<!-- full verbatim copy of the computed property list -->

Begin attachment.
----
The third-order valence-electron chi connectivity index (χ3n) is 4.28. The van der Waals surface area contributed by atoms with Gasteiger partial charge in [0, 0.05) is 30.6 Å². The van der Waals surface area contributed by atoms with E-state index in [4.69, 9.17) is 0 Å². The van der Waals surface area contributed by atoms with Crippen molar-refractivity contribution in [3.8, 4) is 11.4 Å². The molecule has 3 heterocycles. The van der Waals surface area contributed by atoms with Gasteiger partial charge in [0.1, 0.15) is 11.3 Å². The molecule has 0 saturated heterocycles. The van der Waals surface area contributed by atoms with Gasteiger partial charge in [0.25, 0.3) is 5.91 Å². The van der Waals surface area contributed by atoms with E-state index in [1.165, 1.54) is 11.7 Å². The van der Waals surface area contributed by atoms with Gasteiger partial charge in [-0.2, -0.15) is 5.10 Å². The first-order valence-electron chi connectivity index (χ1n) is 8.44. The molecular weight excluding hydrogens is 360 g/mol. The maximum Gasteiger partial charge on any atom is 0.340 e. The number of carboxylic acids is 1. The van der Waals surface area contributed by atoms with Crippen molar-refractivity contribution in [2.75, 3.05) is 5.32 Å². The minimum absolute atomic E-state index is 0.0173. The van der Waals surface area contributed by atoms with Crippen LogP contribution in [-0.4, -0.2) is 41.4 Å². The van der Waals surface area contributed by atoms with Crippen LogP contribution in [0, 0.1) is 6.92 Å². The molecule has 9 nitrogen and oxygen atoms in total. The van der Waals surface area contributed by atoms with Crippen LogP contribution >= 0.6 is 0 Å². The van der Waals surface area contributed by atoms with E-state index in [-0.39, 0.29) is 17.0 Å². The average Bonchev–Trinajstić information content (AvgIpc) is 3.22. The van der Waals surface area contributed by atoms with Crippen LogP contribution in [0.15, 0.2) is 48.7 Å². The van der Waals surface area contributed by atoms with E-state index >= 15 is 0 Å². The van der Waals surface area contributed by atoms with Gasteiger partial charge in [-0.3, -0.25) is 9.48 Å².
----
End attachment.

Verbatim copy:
The third-order valence-electron chi connectivity index (χ3n) is 4.28. The van der Waals surface area contributed by atoms with Gasteiger partial charge in [0, 0.05) is 30.6 Å². The van der Waals surface area contributed by atoms with E-state index in [4.69, 9.17) is 0 Å². The van der Waals surface area contributed by atoms with Crippen molar-refractivity contribution in [3.8, 4) is 11.4 Å². The molecule has 3 heterocycles. The van der Waals surface area contributed by atoms with Gasteiger partial charge in [0.1, 0.15) is 11.3 Å². The molecule has 0 saturated heterocycles. The van der Waals surface area contributed by atoms with Gasteiger partial charge in [0.25, 0.3) is 5.91 Å². The van der Waals surface area contributed by atoms with E-state index in [1.165, 1.54) is 11.7 Å². The van der Waals surface area contributed by atoms with Gasteiger partial charge in [-0.2, -0.15) is 5.10 Å². The first-order valence-electron chi connectivity index (χ1n) is 8.44. The molecular weight excluding hydrogens is 360 g/mol. The maximum Gasteiger partial charge on any atom is 0.340 e. The number of carboxylic acids is 1. The van der Waals surface area contributed by atoms with Crippen molar-refractivity contribution in [2.75, 3.05) is 5.32 Å². The minimum absolute atomic E-state index is 0.0173. The van der Waals surface area contributed by atoms with Crippen LogP contribution in [-0.4, -0.2) is 41.4 Å². The van der Waals surface area contributed by atoms with Crippen LogP contribution in [0, 0.1) is 6.92 Å². The molecule has 9 nitrogen and oxygen atoms in total. The van der Waals surface area contributed by atoms with Crippen LogP contribution >= 0.6 is 0 Å². The van der Waals surface area contributed by atoms with E-state index in [-0.39, 0.29) is 17.0 Å². The average Bonchev–Trinajstić information content (AvgIpc) is 3.22. The van der Waals surface area contributed by atoms with Crippen LogP contribution in [0.15, 0.2) is 48.7 Å². The van der Waals surface area contributed by atoms with E-state index >= 15 is 0 Å². The van der Waals surface area contributed by atoms with Gasteiger partial charge in [-0.3, -0.25) is 9.48 Å².